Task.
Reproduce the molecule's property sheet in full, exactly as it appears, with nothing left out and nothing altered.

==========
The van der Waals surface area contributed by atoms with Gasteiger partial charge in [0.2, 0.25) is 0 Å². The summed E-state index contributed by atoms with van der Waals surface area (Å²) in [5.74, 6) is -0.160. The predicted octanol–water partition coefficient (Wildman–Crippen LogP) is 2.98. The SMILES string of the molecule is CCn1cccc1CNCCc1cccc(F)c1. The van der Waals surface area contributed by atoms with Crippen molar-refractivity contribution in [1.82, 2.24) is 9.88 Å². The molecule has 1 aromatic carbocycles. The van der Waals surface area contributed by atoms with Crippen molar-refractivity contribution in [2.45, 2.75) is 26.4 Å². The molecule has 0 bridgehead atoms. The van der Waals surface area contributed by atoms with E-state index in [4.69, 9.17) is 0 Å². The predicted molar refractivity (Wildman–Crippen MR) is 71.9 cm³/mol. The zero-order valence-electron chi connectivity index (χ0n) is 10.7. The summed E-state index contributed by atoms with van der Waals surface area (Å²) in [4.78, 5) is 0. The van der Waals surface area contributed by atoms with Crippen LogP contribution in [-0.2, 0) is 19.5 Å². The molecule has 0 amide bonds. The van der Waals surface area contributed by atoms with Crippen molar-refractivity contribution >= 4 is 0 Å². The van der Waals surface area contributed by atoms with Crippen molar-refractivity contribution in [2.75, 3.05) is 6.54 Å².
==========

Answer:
The van der Waals surface area contributed by atoms with Gasteiger partial charge in [0.2, 0.25) is 0 Å². The summed E-state index contributed by atoms with van der Waals surface area (Å²) in [5.74, 6) is -0.160. The predicted octanol–water partition coefficient (Wildman–Crippen LogP) is 2.98. The SMILES string of the molecule is CCn1cccc1CNCCc1cccc(F)c1. The van der Waals surface area contributed by atoms with Crippen molar-refractivity contribution in [1.82, 2.24) is 9.88 Å². The molecule has 1 aromatic carbocycles. The van der Waals surface area contributed by atoms with Crippen molar-refractivity contribution in [2.45, 2.75) is 26.4 Å². The molecule has 0 bridgehead atoms. The van der Waals surface area contributed by atoms with E-state index in [4.69, 9.17) is 0 Å². The predicted molar refractivity (Wildman–Crippen MR) is 71.9 cm³/mol. The zero-order valence-electron chi connectivity index (χ0n) is 10.7. The summed E-state index contributed by atoms with van der Waals surface area (Å²) in [4.78, 5) is 0. The van der Waals surface area contributed by atoms with Crippen LogP contribution in [-0.2, 0) is 19.5 Å². The molecule has 0 amide bonds. The van der Waals surface area contributed by atoms with Crippen molar-refractivity contribution >= 4 is 0 Å². The van der Waals surface area contributed by atoms with Crippen molar-refractivity contribution in [2.75, 3.05) is 6.54 Å².